• 5.
    Conmy, Philippa
    et al.
    University of York.
    Bate, Iain
    Mälardalen University, School of Innovation, Design and Engineering.
    Efficient Task Allocation to FPGAs in the Safety Critical Domain2011In: Proceedings of IEEE Pacific Rim International Symposium on Dependable Computing, PRDC, 2011, p. 119-128Conference paper (Refereed)
    Abstract [en]

    Field Programmable Gate Arrays (FPGAs) are highly configurable programmable logic devices. They offer many benefits over traditional micro-processors such as the ability to efficiently run tasks in parallel and also highly predictable timing performance. They are becoming increasingly popular for use in the safety critical domain where predictability is essential. However, concerns about their dependability, principally their reliability and difficulties in assessing the impact of an internal failure means that current designs are inefficient and conservative. This paper discusses these issues in depth. It also presents an FPGA taskallocation method using simulated annealing to balance efficiency and reliability requirements. This can be used to improve designs of safety critical FPGA based systems.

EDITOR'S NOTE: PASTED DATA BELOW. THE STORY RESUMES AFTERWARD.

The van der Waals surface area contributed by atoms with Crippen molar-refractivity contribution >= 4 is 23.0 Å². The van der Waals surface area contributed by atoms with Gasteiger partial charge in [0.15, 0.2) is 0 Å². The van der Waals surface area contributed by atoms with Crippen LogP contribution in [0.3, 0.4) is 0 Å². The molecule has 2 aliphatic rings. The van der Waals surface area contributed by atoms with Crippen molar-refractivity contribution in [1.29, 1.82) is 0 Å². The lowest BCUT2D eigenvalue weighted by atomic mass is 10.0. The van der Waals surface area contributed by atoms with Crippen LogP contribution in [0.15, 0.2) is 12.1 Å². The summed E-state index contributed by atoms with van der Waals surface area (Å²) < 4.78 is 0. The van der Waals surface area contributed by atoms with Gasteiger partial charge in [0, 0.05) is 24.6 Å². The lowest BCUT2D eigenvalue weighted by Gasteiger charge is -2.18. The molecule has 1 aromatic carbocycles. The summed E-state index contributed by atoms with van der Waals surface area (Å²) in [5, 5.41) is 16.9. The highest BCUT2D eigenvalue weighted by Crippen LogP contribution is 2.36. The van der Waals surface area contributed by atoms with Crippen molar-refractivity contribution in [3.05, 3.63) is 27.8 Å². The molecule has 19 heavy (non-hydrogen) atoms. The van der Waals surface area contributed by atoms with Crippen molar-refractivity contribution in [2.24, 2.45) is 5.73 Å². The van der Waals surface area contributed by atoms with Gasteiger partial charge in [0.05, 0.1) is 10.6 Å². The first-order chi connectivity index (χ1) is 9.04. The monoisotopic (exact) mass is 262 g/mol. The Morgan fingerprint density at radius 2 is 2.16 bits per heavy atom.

• 6.
    Conmy, Philippa
    et al.
    University of York.
    Bate, Iain
    University of York.
    Semi-Automated Safety Analysis for Field Programmable Gate Arrays2009In: Proceedings of the International Symposium and Workshop on Engineering of Computer Based Systems, 2009, p. 166-175Conference paper (Refereed)
    Abstract [en]

    Field Programmable Gate Arrays (FPGAs) are becoming increasingly popular for use in High-Integrity Safety Related and Safety Critical Systems. FPGAs offer a number of potential benefits over traditional microprocessor based software systems, such as predictable timing performance, the ability to perform highly parallel calculations, predictable emulation of obsolete components, and (in the case of SRAM based FPGAs) the ability to reconfigure to avoid hardware failures. However these abilities do not come for free and often designers are forced to make pessimistic safety and reliability assumptions leading to conservative overall slystem designs. In this paper a modular, and hence more scalable approach, to performing FPGA safety analysis is presented.